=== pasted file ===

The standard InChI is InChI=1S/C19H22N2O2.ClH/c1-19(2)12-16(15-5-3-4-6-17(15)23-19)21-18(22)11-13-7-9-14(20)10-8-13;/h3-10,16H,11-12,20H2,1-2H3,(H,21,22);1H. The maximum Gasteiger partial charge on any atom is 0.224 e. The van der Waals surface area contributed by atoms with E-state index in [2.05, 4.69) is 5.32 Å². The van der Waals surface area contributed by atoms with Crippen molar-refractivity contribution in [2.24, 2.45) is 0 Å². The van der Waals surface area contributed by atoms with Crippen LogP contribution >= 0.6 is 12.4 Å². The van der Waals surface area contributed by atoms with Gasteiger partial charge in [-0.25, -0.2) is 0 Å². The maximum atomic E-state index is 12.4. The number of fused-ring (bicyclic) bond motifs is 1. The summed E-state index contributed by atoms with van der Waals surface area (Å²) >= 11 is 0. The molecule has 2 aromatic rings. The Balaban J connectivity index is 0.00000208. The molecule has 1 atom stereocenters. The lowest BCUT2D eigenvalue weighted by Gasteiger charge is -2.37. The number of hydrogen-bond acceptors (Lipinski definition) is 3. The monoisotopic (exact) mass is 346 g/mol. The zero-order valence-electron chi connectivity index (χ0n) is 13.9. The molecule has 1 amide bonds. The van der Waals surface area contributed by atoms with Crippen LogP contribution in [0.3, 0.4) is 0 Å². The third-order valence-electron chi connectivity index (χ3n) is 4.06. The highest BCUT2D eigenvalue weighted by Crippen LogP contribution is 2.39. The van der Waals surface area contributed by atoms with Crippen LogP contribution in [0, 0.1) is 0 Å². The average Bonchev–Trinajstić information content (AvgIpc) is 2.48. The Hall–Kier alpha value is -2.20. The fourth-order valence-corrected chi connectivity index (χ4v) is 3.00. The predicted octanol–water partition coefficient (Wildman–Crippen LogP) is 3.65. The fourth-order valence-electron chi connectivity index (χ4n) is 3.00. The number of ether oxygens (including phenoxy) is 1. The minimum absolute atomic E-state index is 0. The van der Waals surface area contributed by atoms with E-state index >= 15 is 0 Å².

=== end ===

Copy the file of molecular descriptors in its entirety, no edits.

The standard InChI is InChI=1S/C19H22N2O2.ClH/c1-19(2)12-16(15-5-3-4-6-17(15)23-19)21-18(22)11-13-7-9-14(20)10-8-13;/h3-10,16H,11-12,20H2,1-2H3,(H,21,22);1H. The maximum Gasteiger partial charge on any atom is 0.224 e. The van der Waals surface area contributed by atoms with E-state index in [2.05, 4.69) is 5.32 Å². The van der Waals surface area contributed by atoms with Crippen molar-refractivity contribution in [2.24, 2.45) is 0 Å². The van der Waals surface area contributed by atoms with Crippen LogP contribution >= 0.6 is 12.4 Å². The van der Waals surface area contributed by atoms with Gasteiger partial charge in [-0.25, -0.2) is 0 Å². The maximum atomic E-state index is 12.4. The number of fused-ring (bicyclic) bond motifs is 1. The summed E-state index contributed by atoms with van der Waals surface area (Å²) >= 11 is 0. The molecule has 2 aromatic rings. The Balaban J connectivity index is 0.00000208. The molecule has 1 atom stereocenters. The lowest BCUT2D eigenvalue weighted by Gasteiger charge is -2.37. The number of hydrogen-bond acceptors (Lipinski definition) is 3. The monoisotopic (exact) mass is 346 g/mol. The zero-order valence-electron chi connectivity index (χ0n) is 13.9. The molecule has 1 amide bonds. The van der Waals surface area contributed by atoms with Crippen LogP contribution in [0.3, 0.4) is 0 Å². The third-order valence-electron chi connectivity index (χ3n) is 4.06. The highest BCUT2D eigenvalue weighted by Crippen LogP contribution is 2.39. The van der Waals surface area contributed by atoms with Crippen LogP contribution in [0, 0.1) is 0 Å². The average Bonchev–Trinajstić information content (AvgIpc) is 2.48. The Hall–Kier alpha value is -2.20. The fourth-order valence-corrected chi connectivity index (χ4v) is 3.00. The predicted octanol–water partition coefficient (Wildman–Crippen LogP) is 3.65. The fourth-order valence-electron chi connectivity index (χ4n) is 3.00. The number of ether oxygens (including phenoxy) is 1. The minimum absolute atomic E-state index is 0. The van der Waals surface area contributed by atoms with E-state index >= 15 is 0 Å².